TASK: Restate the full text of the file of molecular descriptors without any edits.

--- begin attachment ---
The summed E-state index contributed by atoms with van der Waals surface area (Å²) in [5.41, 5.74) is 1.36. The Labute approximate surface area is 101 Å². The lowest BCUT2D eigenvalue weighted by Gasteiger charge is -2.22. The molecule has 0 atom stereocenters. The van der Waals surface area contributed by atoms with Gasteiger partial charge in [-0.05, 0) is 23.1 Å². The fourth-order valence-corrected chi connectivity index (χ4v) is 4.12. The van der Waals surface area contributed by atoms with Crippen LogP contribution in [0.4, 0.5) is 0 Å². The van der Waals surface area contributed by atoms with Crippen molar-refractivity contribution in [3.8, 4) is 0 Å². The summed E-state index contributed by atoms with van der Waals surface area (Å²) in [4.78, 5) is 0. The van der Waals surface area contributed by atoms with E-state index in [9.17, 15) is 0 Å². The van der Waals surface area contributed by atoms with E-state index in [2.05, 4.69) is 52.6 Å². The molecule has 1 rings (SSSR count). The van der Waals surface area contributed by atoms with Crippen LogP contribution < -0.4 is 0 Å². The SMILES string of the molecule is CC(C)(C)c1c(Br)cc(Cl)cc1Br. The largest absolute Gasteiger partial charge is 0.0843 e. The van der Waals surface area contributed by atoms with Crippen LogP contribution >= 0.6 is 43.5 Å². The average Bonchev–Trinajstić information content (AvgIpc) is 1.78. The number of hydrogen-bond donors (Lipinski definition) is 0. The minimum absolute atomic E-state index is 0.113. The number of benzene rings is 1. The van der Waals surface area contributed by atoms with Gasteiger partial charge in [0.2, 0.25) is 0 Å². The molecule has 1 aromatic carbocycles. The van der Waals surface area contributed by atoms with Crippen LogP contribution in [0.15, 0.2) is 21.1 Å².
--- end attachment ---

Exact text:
The summed E-state index contributed by atoms with van der Waals surface area (Å²) in [5.41, 5.74) is 1.36. The Labute approximate surface area is 101 Å². The lowest BCUT2D eigenvalue weighted by Gasteiger charge is -2.22. The molecule has 0 atom stereocenters. The van der Waals surface area contributed by atoms with Gasteiger partial charge in [-0.05, 0) is 23.1 Å². The fourth-order valence-corrected chi connectivity index (χ4v) is 4.12. The van der Waals surface area contributed by atoms with Crippen LogP contribution in [0.4, 0.5) is 0 Å². The van der Waals surface area contributed by atoms with Crippen molar-refractivity contribution in [3.8, 4) is 0 Å². The summed E-state index contributed by atoms with van der Waals surface area (Å²) in [4.78, 5) is 0. The van der Waals surface area contributed by atoms with E-state index in [9.17, 15) is 0 Å². The van der Waals surface area contributed by atoms with E-state index in [2.05, 4.69) is 52.6 Å². The molecule has 1 rings (SSSR count). The van der Waals surface area contributed by atoms with Crippen LogP contribution < -0.4 is 0 Å². The SMILES string of the molecule is CC(C)(C)c1c(Br)cc(Cl)cc1Br. The largest absolute Gasteiger partial charge is 0.0843 e. The van der Waals surface area contributed by atoms with Crippen LogP contribution >= 0.6 is 43.5 Å². The average Bonchev–Trinajstić information content (AvgIpc) is 1.78. The number of hydrogen-bond donors (Lipinski definition) is 0. The minimum absolute atomic E-state index is 0.113. The number of benzene rings is 1. The van der Waals surface area contributed by atoms with Gasteiger partial charge in [0.2, 0.25) is 0 Å². The molecule has 1 aromatic carbocycles. The van der Waals surface area contributed by atoms with Crippen LogP contribution in [0.15, 0.2) is 21.1 Å².